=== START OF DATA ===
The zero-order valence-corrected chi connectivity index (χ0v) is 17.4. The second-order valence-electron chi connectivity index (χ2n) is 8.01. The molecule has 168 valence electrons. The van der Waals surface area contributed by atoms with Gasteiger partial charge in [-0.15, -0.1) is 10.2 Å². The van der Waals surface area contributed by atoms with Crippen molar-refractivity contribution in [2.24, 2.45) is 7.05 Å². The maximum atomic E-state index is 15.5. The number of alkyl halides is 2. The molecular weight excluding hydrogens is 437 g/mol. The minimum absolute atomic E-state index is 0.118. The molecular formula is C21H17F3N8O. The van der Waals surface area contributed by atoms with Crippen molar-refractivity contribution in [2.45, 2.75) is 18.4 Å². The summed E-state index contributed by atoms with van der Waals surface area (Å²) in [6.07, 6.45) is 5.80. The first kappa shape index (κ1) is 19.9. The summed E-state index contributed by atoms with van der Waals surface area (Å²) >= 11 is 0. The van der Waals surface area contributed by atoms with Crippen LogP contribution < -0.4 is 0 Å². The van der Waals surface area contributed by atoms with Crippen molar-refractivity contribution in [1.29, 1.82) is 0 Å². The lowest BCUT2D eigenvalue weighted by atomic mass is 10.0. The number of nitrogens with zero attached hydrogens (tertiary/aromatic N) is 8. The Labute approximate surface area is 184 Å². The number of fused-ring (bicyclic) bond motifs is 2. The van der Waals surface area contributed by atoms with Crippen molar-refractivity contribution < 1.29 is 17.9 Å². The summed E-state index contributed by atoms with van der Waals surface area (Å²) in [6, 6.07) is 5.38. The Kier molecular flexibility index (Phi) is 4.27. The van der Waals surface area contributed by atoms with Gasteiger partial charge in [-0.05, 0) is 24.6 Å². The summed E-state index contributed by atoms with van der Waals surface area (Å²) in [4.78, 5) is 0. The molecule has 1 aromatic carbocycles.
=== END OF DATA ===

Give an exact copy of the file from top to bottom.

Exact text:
The zero-order valence-corrected chi connectivity index (χ0v) is 17.4. The second-order valence-electron chi connectivity index (χ2n) is 8.01. The molecule has 168 valence electrons. The van der Waals surface area contributed by atoms with Gasteiger partial charge in [-0.15, -0.1) is 10.2 Å². The van der Waals surface area contributed by atoms with Crippen molar-refractivity contribution in [2.24, 2.45) is 7.05 Å². The maximum atomic E-state index is 15.5. The number of alkyl halides is 2. The molecular weight excluding hydrogens is 437 g/mol. The minimum absolute atomic E-state index is 0.118. The molecular formula is C21H17F3N8O. The van der Waals surface area contributed by atoms with Crippen molar-refractivity contribution in [2.45, 2.75) is 18.4 Å². The summed E-state index contributed by atoms with van der Waals surface area (Å²) in [6.07, 6.45) is 5.80. The first kappa shape index (κ1) is 19.9. The summed E-state index contributed by atoms with van der Waals surface area (Å²) >= 11 is 0. The van der Waals surface area contributed by atoms with Crippen LogP contribution < -0.4 is 0 Å². The van der Waals surface area contributed by atoms with Crippen molar-refractivity contribution in [1.29, 1.82) is 0 Å². The lowest BCUT2D eigenvalue weighted by atomic mass is 10.0. The number of nitrogens with zero attached hydrogens (tertiary/aromatic N) is 8. The Labute approximate surface area is 184 Å². The number of fused-ring (bicyclic) bond motifs is 2. The van der Waals surface area contributed by atoms with Crippen molar-refractivity contribution < 1.29 is 17.9 Å². The summed E-state index contributed by atoms with van der Waals surface area (Å²) in [6, 6.07) is 5.38. The Kier molecular flexibility index (Phi) is 4.27. The van der Waals surface area contributed by atoms with Gasteiger partial charge in [-0.05, 0) is 24.6 Å². The summed E-state index contributed by atoms with van der Waals surface area (Å²) in [4.78, 5) is 0. The molecule has 1 aromatic carbocycles.